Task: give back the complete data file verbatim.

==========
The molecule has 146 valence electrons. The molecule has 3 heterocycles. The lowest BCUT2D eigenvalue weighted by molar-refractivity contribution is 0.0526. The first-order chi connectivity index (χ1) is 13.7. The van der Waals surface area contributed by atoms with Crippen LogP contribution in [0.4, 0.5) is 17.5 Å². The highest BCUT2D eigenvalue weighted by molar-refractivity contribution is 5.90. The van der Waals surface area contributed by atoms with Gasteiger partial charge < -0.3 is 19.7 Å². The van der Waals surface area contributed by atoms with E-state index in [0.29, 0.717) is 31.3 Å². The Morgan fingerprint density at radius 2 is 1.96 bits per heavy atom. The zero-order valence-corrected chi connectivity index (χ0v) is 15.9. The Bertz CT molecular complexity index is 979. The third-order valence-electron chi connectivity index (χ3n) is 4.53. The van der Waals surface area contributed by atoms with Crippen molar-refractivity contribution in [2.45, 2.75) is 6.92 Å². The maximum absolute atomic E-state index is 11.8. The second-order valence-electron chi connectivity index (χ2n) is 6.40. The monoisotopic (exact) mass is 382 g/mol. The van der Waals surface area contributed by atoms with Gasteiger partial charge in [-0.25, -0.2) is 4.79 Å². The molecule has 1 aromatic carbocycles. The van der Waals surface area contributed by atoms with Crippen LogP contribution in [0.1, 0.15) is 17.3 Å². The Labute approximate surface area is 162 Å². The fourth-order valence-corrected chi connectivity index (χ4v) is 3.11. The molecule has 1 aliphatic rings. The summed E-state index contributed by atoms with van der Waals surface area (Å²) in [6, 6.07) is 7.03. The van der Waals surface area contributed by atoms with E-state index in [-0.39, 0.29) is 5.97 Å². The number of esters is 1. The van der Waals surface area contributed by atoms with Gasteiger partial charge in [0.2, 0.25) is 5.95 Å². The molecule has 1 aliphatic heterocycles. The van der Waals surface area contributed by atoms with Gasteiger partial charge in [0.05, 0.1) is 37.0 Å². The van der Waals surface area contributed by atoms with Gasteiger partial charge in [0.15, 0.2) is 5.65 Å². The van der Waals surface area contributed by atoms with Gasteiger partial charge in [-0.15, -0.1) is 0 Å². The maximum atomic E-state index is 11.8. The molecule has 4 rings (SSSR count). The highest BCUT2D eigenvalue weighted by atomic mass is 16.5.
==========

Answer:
The molecule has 146 valence electrons. The molecule has 3 heterocycles. The lowest BCUT2D eigenvalue weighted by molar-refractivity contribution is 0.0526. The first-order chi connectivity index (χ1) is 13.7. The van der Waals surface area contributed by atoms with Crippen LogP contribution in [0.4, 0.5) is 17.5 Å². The highest BCUT2D eigenvalue weighted by molar-refractivity contribution is 5.90. The van der Waals surface area contributed by atoms with Gasteiger partial charge < -0.3 is 19.7 Å². The van der Waals surface area contributed by atoms with E-state index in [0.29, 0.717) is 31.3 Å². The Morgan fingerprint density at radius 2 is 1.96 bits per heavy atom. The zero-order valence-corrected chi connectivity index (χ0v) is 15.9. The Bertz CT molecular complexity index is 979. The third-order valence-electron chi connectivity index (χ3n) is 4.53. The van der Waals surface area contributed by atoms with Crippen molar-refractivity contribution in [2.45, 2.75) is 6.92 Å². The maximum absolute atomic E-state index is 11.8. The second-order valence-electron chi connectivity index (χ2n) is 6.40. The monoisotopic (exact) mass is 382 g/mol. The van der Waals surface area contributed by atoms with Gasteiger partial charge in [-0.25, -0.2) is 4.79 Å². The molecule has 1 aromatic carbocycles. The van der Waals surface area contributed by atoms with Crippen LogP contribution in [0.1, 0.15) is 17.3 Å². The Labute approximate surface area is 162 Å². The fourth-order valence-corrected chi connectivity index (χ4v) is 3.11. The molecule has 1 aliphatic rings. The summed E-state index contributed by atoms with van der Waals surface area (Å²) in [6, 6.07) is 7.03. The van der Waals surface area contributed by atoms with E-state index in [-0.39, 0.29) is 5.97 Å². The number of esters is 1. The van der Waals surface area contributed by atoms with Gasteiger partial charge in [0.2, 0.25) is 5.95 Å². The molecule has 1 aliphatic heterocycles. The van der Waals surface area contributed by atoms with Gasteiger partial charge in [0.05, 0.1) is 37.0 Å². The van der Waals surface area contributed by atoms with Gasteiger partial charge in [0.15, 0.2) is 5.65 Å². The van der Waals surface area contributed by atoms with Gasteiger partial charge in [-0.15, -0.1) is 0 Å². The maximum atomic E-state index is 11.8. The molecule has 4 rings (SSSR count). The highest BCUT2D eigenvalue weighted by atomic mass is 16.5.